Review: Hyundai i30 (Overall score = 3.5/5)

It’s astonishing just how far and how quickly Korean car makers have come in recent years. It’s not that long since kitsch designs and iffy materials were the norm but that’s no longer the case, with companies such as Hyundai showing their European rivals how it’s done. The i30 is a case in point as it’s stylish, spacious, well equipped and good to drive, while a decent level of reliability is pretty much guaranteed.

i30 cabin

Cabin (3/5)

If there’s one area that Hyundai hasn’t yet mastered it’s the art of uncluttered dash design. The i30’s dashboard is fussily laid out with lots of dials and buttons, so getting to grips with everything takes a certain amount of familiarity. Once you’ve mastered where everything is it all works pretty well though, with the navigation and Bluetooth phone pairing both being seamless. There’s a black mark against the seat height adjustment though, as there isn’t enough of it. Short drivers may be left unable to see around comfortably, although there’s plenty of fore/aft adjustment and the steering wheel adjusts for reach as well as rake.

It’s easy to get comfy up front thanks to the supportive seats and the same goes for rear-seat passengers too, as there’s masses of leg room. The coupé-like roof line makes getting in and out a bit awkward for tall people though, and it impacts on head room once sitting inside. The fit and finish of everything is generally good, although some of the materials used look and feel a bit cheap. There’s plenty of oddments space too, although the cubby box between the front seats of our test car didn’t feel as though it would stay put forever, so if you’re hoping for the build quality of an Audi at a cut price, you’ll be disappointed.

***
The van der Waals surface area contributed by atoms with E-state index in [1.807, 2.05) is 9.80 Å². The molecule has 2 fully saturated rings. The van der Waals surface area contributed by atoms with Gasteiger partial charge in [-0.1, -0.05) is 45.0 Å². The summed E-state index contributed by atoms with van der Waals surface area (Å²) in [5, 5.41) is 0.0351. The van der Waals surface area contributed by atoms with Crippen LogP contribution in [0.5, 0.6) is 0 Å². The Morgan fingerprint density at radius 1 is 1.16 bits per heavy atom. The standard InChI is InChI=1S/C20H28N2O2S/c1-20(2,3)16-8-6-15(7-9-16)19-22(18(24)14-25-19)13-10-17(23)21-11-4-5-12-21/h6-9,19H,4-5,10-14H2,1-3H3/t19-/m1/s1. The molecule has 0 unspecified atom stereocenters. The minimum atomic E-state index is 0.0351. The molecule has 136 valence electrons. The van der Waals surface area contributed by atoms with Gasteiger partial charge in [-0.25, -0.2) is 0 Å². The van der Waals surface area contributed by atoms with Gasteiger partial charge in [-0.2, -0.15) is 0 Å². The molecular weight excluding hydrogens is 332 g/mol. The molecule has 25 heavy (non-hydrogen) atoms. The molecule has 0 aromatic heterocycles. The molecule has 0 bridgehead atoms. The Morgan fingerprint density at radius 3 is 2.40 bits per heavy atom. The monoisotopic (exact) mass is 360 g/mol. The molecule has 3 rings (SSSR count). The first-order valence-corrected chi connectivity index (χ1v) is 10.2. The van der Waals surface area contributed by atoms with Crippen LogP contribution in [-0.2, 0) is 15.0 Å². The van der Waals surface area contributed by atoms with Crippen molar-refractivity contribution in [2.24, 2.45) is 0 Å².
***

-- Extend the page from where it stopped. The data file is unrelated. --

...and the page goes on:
i30 console

Driving (4/5)

Having driven a manual-gearbox i30 previously, for this test we thought we’d try the auto. We know that the manual gearbox is pleasant to use and it’s the same for the seven-speed auto; the ratio changes are smooth and swift so you’re never left wishing for a manual transmission instead. It helps that the 1.6-litre engine is so willing; there’s excellent throttle response, plenty of low-down torque and the power delivery is totally linear, so it doesn’t feel like a turbocharged unit. In typical Korean fashion all of the controls are light, from the steering to the pedals, so piloting the i30 is a doddle. The conventional handbrake might be welcome too, in case an electronic one fazes your pupils. The clear instrumentation will also prove to be a hit, as it’s easy to see at a glance what speed you’re doing; Hyundai has bucked the trend for over-designing instruments to the point where it’s hard to work out what’s going on. Visibility all around isn’t bad, but the A-pillars are thick even for a modern car – to the point where entire cars can be swallowed on roundabouts.

i30 rear seats

Costs (3.5/5)

There was a time when Hyundais were ridiculously cheap – but they were also nasty. Those days are long gone and as a result the i30 doesn’t look like that much of a bargain. Prices start at £15,295 for the 1.4 S and rise to a not-inconsiderable £23,695 for a 1.6 CRDi Premium auto; the automatic gearbox, where available, adds £1300 to the bottom line. However, at the time of writing Hyundai is offering decent discounts which brings these prices down to £12,995 and £22,195 respectively.

Our test car was a mid-range SE Nav priced at £20,895; a regular SE costs £1000 less, but it foregoes navigation and power folding door mirrors. Stick with the SE rather than the SE Nav and we’d say the i30 is pretty good value compared with many of its mainstream rivals, which generally come with a three-year warranty compared with the five-year Hyundai offering. Insurance costs should be no higher than elsewhere and the same goes for fuel and road tax costs; as tested, taxing the i30 for a year will set you back just £20.

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